With a different dynamic, the second day of Forma tu Bulla featured punk, classic rock and progressive bands such as Masbirra, Manopla and Green Beans. In theory it is great to provide a space for rock bands as well, but in practice there is still a lack of unity between both genres. During the second day, one could feel the segmentation between two audiences that share certain characteristics, but are not exactly the same. There is an interaction that is brief and could become greater -as MELAH proposes-; it should be understood that they are, in a way, part of the same movement, that they should nurture, care for and inspire each other, there should be a united countercultural collectivity. 

Frank Mitchel and Páramos kick off the day with the live premiere of the EP with the same name. The voice of this young man is undoubtedly one of the greatest and deepest of this generation. With the fusion of progressive rock and poetry, he creates a performance that manages to take the listener on an astral journey through words and chords; Claudio Misifuz's flute and Oswald Cisneros' saxophone create a fascinating synergy. The energy goes in crescendo and makes this moment of the festival become a space where souls meet and emotions are released. 

Photos by: María Lucía Expósito

The second and shorter part of this day is dedicated to rap and takes place inside the Fellini bar with artists such as Canceriana; El Faraón, who the public receives with enthusiasm for his rap conscience, contesting, which remains in the nineties line, with the aggressiveness of these years; and El Opuesto, which follows this same line. 

It seems strange, then, that in this context of unity within the underground and in an era in which the evolution and fusion of sounds is maximized, young rappers like Elephanto, EIDI and Milton McDonald, who are taking Cuban rap to other levels at a time of stagnation and decadence, are left out of the event. On the one hand, in a festival of this kind there is no room -due to time constraints- for all the exponents; on the other hand, the MELAH team puts the focus on those who find it more difficult to raise their voices. However, it was important the dialogue between the "old school" exponents and the young people from more intricate places, and from them with what would be called, to categorize, a "new school", which carries the flag of rap today.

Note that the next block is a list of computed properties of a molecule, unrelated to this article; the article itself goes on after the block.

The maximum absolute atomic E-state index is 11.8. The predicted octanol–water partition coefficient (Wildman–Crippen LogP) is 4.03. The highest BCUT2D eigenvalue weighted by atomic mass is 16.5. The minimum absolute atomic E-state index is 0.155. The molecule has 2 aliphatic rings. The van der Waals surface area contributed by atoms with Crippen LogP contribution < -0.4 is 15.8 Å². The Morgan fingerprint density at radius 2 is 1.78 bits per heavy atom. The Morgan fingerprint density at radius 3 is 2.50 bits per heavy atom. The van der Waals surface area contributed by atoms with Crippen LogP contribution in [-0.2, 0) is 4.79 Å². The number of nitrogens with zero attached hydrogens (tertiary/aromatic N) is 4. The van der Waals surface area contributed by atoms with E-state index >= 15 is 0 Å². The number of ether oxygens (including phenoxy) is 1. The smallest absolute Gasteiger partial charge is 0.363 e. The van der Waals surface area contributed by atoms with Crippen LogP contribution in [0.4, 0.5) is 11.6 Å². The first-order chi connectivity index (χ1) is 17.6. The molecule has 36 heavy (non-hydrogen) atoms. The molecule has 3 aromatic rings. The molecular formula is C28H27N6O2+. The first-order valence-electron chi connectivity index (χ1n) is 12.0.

With its program, Forma tu Bulla advocated for unity within these stigmatized scenarios, offered a different way of looking at a panorama that, in Cuba, is fragmented. The festival provided a space for dialogue, exchange and free creation, on the one hand, and on the other, it was a sigh of hip hop for a Havana that has no major hip hop events left.

Photos by: María Lucía Expósito

Three days were planned, but this was not possible. The last day was canceled, leaving a bittersweet note in the public, the organizers, and the rappers and groups that were left without performing. This is a vivid example of why movements like MELAH exist, of the marginalization and censorship received by these collectives and artists, whose ability to get spaces to develop and show their art is hindered by the fact that they represent, choose and love a specific culture. In this regard, one of the organizers said: "these types of actions that try to silence the voices of artists cannot destroy us, they can never end hope, on the contrary, it has to be the reason why we unite".

Despite the challenges and obstacles, the festival organized by MELAH managed to create a space for the artists. undergroundThe event, in which unity and authentic cultural expression prevailed. Forma tu Bulla achieved several of its objectives, but there is still much to be done -mainly from the national territory-; this was a small impulse, a call to action to creators to continue striving and collaborating in the construction of a stronger community.

Laura Suárez del Villar Guzmán More posts

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  1. Abel says:

    Hey, that's very hard

  2. Betsaida Suárez del Villar says:

    Despite not being a connoisseur of the genre, I found the article very interesting, a fresh portrait of that undergraund music that is part of a country and a people who seek alternatives to make themselves known through music, a universal language necessary at all times. Congratulations to your bulla form and that the cancellation of the last night did not manage to silence voices, but on the contrary.